Democracy (Stanford Encyclopedia of Philosophy)

Conversely if we expect most people to engage in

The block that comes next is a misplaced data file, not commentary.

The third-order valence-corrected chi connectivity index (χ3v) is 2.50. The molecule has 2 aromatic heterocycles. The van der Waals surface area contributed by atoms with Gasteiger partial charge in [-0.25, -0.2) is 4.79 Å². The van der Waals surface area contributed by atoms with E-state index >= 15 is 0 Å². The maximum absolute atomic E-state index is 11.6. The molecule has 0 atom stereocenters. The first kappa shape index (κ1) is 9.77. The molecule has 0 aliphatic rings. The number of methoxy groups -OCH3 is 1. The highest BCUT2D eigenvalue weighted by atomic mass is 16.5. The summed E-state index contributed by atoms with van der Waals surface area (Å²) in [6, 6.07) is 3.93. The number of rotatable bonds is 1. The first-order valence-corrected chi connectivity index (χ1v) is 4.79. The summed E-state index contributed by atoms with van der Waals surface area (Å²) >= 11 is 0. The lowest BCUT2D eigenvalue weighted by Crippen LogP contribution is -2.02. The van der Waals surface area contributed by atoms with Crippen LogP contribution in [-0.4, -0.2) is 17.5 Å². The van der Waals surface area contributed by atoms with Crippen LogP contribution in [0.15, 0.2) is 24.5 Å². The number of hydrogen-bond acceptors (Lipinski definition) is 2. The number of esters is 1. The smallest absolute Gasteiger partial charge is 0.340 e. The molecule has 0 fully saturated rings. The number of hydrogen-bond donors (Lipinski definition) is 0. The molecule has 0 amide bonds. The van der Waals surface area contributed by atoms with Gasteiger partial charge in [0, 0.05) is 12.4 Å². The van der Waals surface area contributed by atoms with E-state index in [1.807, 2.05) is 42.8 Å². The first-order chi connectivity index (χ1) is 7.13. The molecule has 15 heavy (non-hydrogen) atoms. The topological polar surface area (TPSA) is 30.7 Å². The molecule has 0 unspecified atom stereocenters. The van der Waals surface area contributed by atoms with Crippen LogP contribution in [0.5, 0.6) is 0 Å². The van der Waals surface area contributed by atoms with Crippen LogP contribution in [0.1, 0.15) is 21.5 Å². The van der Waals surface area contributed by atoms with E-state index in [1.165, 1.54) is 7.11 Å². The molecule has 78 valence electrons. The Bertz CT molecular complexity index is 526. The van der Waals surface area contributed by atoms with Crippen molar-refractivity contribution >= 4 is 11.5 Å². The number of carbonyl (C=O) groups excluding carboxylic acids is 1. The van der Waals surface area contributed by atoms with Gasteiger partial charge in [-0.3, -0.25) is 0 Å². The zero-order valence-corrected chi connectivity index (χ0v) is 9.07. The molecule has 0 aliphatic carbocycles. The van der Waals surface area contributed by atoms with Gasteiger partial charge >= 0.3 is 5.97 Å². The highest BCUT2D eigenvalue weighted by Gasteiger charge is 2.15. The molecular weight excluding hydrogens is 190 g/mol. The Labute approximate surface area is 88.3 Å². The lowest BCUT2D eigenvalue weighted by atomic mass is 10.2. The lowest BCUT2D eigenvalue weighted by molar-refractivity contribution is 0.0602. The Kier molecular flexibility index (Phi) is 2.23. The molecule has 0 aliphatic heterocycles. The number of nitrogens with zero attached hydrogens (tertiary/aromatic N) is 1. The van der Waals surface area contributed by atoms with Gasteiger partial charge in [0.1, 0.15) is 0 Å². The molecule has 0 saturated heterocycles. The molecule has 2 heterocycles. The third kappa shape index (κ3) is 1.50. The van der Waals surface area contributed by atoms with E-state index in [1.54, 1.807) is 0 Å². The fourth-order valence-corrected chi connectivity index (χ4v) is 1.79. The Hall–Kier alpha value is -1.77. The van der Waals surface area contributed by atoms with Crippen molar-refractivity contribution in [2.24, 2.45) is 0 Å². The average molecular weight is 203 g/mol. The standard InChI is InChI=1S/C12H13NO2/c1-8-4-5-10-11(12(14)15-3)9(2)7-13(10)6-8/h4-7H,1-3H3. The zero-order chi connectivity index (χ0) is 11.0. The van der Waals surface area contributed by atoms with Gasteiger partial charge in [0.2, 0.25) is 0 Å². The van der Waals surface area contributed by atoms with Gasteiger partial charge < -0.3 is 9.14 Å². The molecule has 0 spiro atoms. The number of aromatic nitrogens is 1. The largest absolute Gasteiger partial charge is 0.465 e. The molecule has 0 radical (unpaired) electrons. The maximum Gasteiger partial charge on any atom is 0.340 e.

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Unformatted text preview: expect most people to engage in other difficult and complex tasks, how can we expect them to have the time and resources sufficient to devote themselves intelligently to politics? Third, since individuals have so little impact on the outcomes of political decision making in large societies, they have little sense of responsibility for the outcomes. Some have argued that it is not rational to vote since the chances that a vote will affect the outcome of an election are nearly indistinguishable from zero. Worse still, Anthony Downs has argued (1957, chap. 13) that almost all of those who do vote have little reason to become informed about how best to vote. On the assumption that citizens reason and behave roughly according to the Downsian model, either the society must in fact be run by a relatively small group of people with minimal input from the rest or it will be very poorly run. As we can see these criticisms are echoes of the sorts of criticisms P lato and Hobbes made. These observations pose challenges for any robustly egalitarian or deliberative conception of democracy. Without the ability to participate intelligently in politics one cannot use one's votes to advance one's aims nor can one be said to participate in a process of reasoned deliberation among equals. So, either equality of political power implies a kind of self-defeating equal participation of citizens in politics or a reasonable division of labor seems to undermine equality of power. And either substantial participation of citizens in public deliberation entails the relative neglect of other tasks or the proper functioning of the other sectors of the society requires that most people do not participate intelligently in public deliberation. 3.1 Some Solutions Offe re d for the Proble m of De mocratic Citiz e nship plato.stanfor ies/democr acy/ 12/28 8/30/13 Democr acy ( Stanfor d Encyclopedia of Philosophy) 3.1.1 El i te Theory of Democracy Some modern theorists of democracy, called elite theorists, have argued against any robustly egalitarian or deliberative forms of democracy on these grounds. They argue that high levels of citizen participation tend to produce bad legislation designed by demagogues to appeal to poorly informed and overly emotional citizens. They look upon the alleged uninformedness of citizens evidenced in many empirical studies in the 1950s and 1960s as perfectly reasonable and predictable. Indeed they regard the alleged apathy of citizens in modern states as highly desirable social phenomena. The alternative, they believe, is a highly motivated population of persons who know nothing and who are more likely than not to pursue irrational and emotionally appealing aims. Joseph Schumpeter's assertion that the “democratic method is that institutional arrangement for arriving at political decisions in which individuals acquire the power to decide by means of a competitive struggle for the people's vote” (1956, p. 269), still stands as a concise statement of the elitist view. In this view, the emphasis is placed on responsible political leadership. P olitical leaders are to avoid divisive and emotionally charged issues and make policy and law with little regard for the fickle and diffuse demands made by ordinary citizens. Citizens participate in the process of competition by voting but since they know very little they are not effectively the ruling part of the society. The process of election is usually just a fairly peaceful way of maintaining or changing those who rule. On Schumpeter's view, however, citizens do have a role to play in avoiding serious disasters. When politicians act in ways that nearly anyone can see is problematic, the citizens can throw the bums out. So democracy, even on this stripped down version, plays some role in protecting society from the worst politicians. So the elite theory of democracy does seem compatible with some of the instrumentalist arguments given above but it is strongly opposed to the intrinsic arguments from liberty, public justification and equality. Against the liberty and equality arguments, the elite theory simply rejects the possibility that citizens can participate as equals. The society must be ruled by elites and the role of citizens is merely to ensure smooth and peaceful circulation of elites. Against the public justification view, ordinary citizens cannot be expected to participate in public deliberation and the views of elites ought not to be fundamentally transformed by general public deliberation. To be sure, it is conceivable for all that has been said that there can be an elite deliberative democracy wherein elites deliberate, perhaps even out of sight of the population at large, on how to run the society. Indeed, some deliberative democrats do emphasize deliberation in legislative assemblies though in general deliberative democrats favor a more broadly egalitarian approach to deliberation, which is vulnerable to the kinds of worries raised by Schumpeter and Downs. plato.stanfor d.e...
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